City and Colour - Sometimes
Record Label: Vagrant (U.S.), Dine Alone Records (Canada)
Release Date: January 13, 2009 ( U.S.), November 1, 2005 (Canada)
I scan through old reviews frantically, searching for something to relieve boredom, something that has not been written about just yet. I was surprised to see that I never found City and Colour's debut album, Sometimes on that lengthy list of reviewed works. It needs to be. Here goes nothing.
"Dallas, like the city-- and Green, like the colour," Dallas used to always tell people while they had begged to know what his name meant. He's a funny man, but his music preaches an entirely different story.
Sometimes opens up with an abrupt strumming of chords in an open tuning, not even close to standard. His vocals are chillingly high, almost too high. His lyrics are also very juvenile in this song. "The stars are aligned, but they don't align for us," makes for a very tween-like emotional song, but I'm willing to say that the soothing sounds of Dallas Green's voice surely make up for every saddening word he has to say.
Once the second track, "Like Knives" had commenced, I felt instantly serenaded and relieved at the obnoxious sound of the first track. Dallas had always been an impressive guitarist in Alexisonfire-- as well as in impressive vocalist. Once, I had heard him singing in nothing but a falsetto voice, with no Autotune ( impressive!), and playing chords unheard of on acoustic. You may think he is biting the style of bands like Secondhand Serenade, or Chase Coy, but once heard, opinions change. Dallas leaves his falsetto voice behind in the last few pieces of "Like Knives", so we can hear him belt out "Can I have you?". This definitely shows us his undeniably large vocal range, and bits of his immense versatility.
"Hello, I'm Delaware" is a song about being on tour, missing someone, and counting down the days until you get to see that someone again. With words like, "There goes my life passing by with every exit sign," you can feel the pain that Dallas himself is feeling, being on tour and away from family. His guitar style (tuned to DGDGBE), is very catchy in certain licks he used during the verse in pre-chorus-- making you nod your head and say to yourself, "Yes Dallas, you know what you are doing." This is one of the stronger tracks on Sometimes.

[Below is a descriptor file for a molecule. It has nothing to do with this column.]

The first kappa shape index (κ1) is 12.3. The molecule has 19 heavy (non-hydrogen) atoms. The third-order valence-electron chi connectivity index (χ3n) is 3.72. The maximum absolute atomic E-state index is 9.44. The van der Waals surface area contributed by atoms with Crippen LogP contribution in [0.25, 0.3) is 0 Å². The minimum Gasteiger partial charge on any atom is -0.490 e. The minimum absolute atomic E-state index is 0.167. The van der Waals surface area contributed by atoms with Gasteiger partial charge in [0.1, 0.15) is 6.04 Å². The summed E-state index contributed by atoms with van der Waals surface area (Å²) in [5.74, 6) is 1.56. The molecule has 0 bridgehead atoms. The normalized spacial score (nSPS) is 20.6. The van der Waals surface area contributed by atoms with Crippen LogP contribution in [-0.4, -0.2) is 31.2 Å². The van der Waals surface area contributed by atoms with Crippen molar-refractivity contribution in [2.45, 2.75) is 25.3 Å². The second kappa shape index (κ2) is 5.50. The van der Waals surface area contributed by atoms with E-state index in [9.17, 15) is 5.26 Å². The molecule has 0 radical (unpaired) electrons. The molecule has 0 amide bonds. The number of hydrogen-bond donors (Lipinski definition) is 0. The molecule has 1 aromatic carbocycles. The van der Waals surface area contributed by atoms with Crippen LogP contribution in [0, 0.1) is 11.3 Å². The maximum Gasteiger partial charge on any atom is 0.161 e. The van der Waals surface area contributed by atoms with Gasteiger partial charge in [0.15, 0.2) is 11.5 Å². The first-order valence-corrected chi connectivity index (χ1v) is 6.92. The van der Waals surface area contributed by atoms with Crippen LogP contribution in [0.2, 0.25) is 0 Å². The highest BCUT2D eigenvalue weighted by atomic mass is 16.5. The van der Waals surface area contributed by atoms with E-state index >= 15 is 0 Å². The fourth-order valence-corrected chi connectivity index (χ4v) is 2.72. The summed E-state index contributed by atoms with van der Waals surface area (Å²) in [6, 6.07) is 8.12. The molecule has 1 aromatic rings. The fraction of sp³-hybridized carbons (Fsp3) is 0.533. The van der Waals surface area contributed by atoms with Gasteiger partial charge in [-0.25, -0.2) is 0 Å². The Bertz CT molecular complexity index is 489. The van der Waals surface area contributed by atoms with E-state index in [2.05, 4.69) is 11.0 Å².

Coming from a really slow beat, to the more up-beat "Save Your Scissors" was a top-notch idea on Dallas' part. It gives the album variety, and gives every song a difference. So none of them appear to run together, or sound the same. Not to mention his metaphorical lyrics. They're (unbiased) catchy and understandable. "Save your scissors for someone else's skin. My surface is so tough, I don't think the blade will dig in," gives you a clear mental image of strength-- which was in-turn, and most likely the goal that Dallas Green had put to mind. He was successful.
"In the Water, I am Beautiful" to me was a very weak and sad track. It was unimpressive, and sounded as if a lost and angry 14-year-old kid had wrote it, and sent it to him. Though his voice is still a "10" on this song, I did not care for it.
After a minor upset, he blows you out of that 'water' on the fifth track with the whopping "Day Old Hate". This song has earned the title of "Strongest" on the album. Dallas' intricate picking, along with the combination of strumming-- all in one take-- gives you the sense that he is a talented musician as well as he is a vocalist. This also packs a punch as the slowest song on the album. It is also the most emotional, bringing any troubled child to their knees in worshipping tears. Definitely a recommended track though, I thought.
"Sam Malone" is a minor setback, due to repetitiveness. Though the up-and-down strokes of his picking is an excessive exercise of the ages, the song still drags along, leaving me slightly unimpressed-- yet I was still very eager to hear what was to come next. And what comes next is as beautiful as I had believed.
I've given you a run-down of a little over half of this album, in play-by-play antics for many reasons. 1) Dallas has many differential items to offer; musically, and vocally. 2) For an album that only consists of vocals, guitar, and the occasional piano/violin; there are still so many layers of music, even without the percussion. 3) Sometimes is a fantastic release, and deserves to be broken down. Biased or not, I tried not to be.
I believe that Sometimes as a whole proves that Dallas is too good for Alexisonfire, though he clashes in that group so well. It proves that man can break away from his reality and acquire a dream in the process. Definitely a solid release for the acoustic scene, and a brilliant work of art from Dallas Green. It can definitely be topped, and has been by his sophomore release. But still, thank you, Dallas.